Goodyear 3D printed tire gathers moss for cleaner air

Goodyear has developed a 3D printed concept tire designed as a solution to rising pollution levels in our cities.

According to Chris Delaney, President of Goodyear Europe, Middle East and Africa, “With more than two-thirds of the world population expected to live in cities by 2050, the demands on transport networks in urban environments will increase substantially,”

“Smarter, greener infrastructure and transport will be crucial in addressing the most pressing challenges of urban mobility and development.”

Presented at the 2018 Geneva International Motor Show, the Oxygene tire is devised to stimulate conversations about how the automotive industry can provide cleaner solutions for people and the environment.

A rolling tire, gathering moss…

In Goodyear’s proposal, Oxygene is made from a rubber powder, recycled from disused tires. It is 3D printed by a conceptual selective laser sintering (SLS) process, and assembled by robotic arms.

Inlets in the tire have been designed to contain moss that absorbs moisture from the road through the tread, and releases fresh oxygen through photosynthesis.

As an example, Goodyear explains the potential impact the tires could have; “In a city similar in size to greater Paris with about 2.5 million vehicles, this would mean generating nearly 3,000 tons of oxygen and absorbing more than 4,000 tons of carbon dioxide per year.”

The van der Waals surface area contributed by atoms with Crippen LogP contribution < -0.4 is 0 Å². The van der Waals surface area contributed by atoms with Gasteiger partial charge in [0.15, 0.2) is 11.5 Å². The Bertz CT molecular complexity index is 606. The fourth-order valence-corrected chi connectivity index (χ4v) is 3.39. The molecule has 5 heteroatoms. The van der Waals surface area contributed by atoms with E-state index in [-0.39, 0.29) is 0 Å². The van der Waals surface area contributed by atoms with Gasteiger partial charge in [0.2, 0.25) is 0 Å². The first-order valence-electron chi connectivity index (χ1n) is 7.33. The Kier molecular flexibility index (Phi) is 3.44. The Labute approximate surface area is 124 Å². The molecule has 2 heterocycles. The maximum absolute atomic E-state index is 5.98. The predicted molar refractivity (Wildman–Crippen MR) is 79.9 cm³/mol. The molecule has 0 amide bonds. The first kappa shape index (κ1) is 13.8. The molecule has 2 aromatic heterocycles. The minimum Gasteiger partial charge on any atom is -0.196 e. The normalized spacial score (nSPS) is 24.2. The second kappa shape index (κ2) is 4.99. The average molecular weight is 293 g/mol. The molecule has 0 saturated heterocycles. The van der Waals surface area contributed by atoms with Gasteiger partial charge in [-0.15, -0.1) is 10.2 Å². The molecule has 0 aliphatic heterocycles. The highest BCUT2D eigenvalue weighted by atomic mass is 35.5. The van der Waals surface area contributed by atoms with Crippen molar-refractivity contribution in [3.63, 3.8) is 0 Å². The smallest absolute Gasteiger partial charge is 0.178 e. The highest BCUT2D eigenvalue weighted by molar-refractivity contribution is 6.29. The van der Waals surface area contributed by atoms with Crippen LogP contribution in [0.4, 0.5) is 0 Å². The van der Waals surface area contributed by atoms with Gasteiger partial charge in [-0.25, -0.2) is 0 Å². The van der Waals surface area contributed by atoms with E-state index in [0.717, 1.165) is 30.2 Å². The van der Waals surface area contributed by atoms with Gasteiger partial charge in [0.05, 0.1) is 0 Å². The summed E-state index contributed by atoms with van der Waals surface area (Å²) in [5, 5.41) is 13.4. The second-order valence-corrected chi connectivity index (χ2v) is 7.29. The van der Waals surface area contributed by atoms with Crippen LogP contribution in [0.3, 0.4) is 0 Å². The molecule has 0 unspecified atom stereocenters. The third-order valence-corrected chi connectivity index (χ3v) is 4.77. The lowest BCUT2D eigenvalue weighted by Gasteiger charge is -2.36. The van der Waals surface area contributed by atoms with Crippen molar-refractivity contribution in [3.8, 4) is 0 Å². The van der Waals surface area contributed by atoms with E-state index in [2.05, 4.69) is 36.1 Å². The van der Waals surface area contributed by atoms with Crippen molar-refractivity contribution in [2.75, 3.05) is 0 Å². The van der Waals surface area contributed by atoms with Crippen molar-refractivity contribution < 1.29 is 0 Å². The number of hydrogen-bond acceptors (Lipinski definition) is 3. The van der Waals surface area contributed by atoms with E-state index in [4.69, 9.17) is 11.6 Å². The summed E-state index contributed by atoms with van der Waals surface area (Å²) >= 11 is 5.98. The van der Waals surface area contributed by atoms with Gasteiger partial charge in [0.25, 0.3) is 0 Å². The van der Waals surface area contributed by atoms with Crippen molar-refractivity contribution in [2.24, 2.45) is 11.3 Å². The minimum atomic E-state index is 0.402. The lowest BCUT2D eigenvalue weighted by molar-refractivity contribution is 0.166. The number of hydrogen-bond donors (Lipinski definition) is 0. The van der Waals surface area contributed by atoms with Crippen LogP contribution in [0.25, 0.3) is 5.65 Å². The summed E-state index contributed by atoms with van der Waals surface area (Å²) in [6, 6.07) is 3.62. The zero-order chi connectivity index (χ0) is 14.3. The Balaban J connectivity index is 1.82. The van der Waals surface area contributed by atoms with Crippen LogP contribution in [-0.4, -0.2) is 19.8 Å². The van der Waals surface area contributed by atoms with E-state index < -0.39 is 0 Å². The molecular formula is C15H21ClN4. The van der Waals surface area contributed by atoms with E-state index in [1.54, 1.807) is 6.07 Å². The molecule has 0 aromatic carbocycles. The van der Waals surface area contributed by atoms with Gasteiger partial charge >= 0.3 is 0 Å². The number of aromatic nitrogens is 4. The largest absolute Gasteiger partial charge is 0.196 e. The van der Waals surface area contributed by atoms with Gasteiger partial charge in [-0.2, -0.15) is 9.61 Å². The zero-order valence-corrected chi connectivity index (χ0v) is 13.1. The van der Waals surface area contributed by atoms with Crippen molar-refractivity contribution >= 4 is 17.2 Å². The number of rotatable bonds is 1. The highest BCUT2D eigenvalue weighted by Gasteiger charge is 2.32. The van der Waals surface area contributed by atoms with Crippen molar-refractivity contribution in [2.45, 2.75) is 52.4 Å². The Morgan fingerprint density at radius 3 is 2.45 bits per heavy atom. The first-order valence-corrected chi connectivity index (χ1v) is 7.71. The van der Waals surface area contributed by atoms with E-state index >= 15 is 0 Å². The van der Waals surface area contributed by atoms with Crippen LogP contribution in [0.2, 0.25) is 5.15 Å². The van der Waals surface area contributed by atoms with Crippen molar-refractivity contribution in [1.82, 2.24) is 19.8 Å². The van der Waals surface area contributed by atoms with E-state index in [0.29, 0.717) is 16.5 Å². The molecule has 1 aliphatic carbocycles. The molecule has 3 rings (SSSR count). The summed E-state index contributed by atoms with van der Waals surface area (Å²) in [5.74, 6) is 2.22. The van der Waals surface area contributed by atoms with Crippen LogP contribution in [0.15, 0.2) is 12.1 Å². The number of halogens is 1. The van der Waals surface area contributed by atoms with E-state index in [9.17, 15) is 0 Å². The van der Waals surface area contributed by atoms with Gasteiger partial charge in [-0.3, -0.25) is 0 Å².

Goodyear's Oxygene moss tire concept. Image via Goodyear
Goodyear’s Oxygene moss tire concept. Image via Goodyear

3D printing going green

Though Goodyear’s Oxygene tires are far from becoming a reality (especially with added electricity features and in-built “Li-fi”),  3D printing is proving helpful to the environment.

Identified as a sustainable manufacturing solution, many 3D printers and industrial additive manufacturing systems use a feedstock based on recycled waste. Fly ash, a byproduct of coal combustion, is one ingredient in-development as an efficient insulator for 3D printable geocement and large-scale construction.

For plastics, non-profit organization Greenbatch and filament manufacturer Reflow are just two initiatives recycling plastic drinks bottles to make 3D printer materials.

So far, the closest the technology has come to making 3D printed tires are metal molds, and the “airless” tire concept presented by Michelin in 2017. The European Union has also launched a €2.7 million project to produce greener 3D printer materials specifically for use in the automotive industry.

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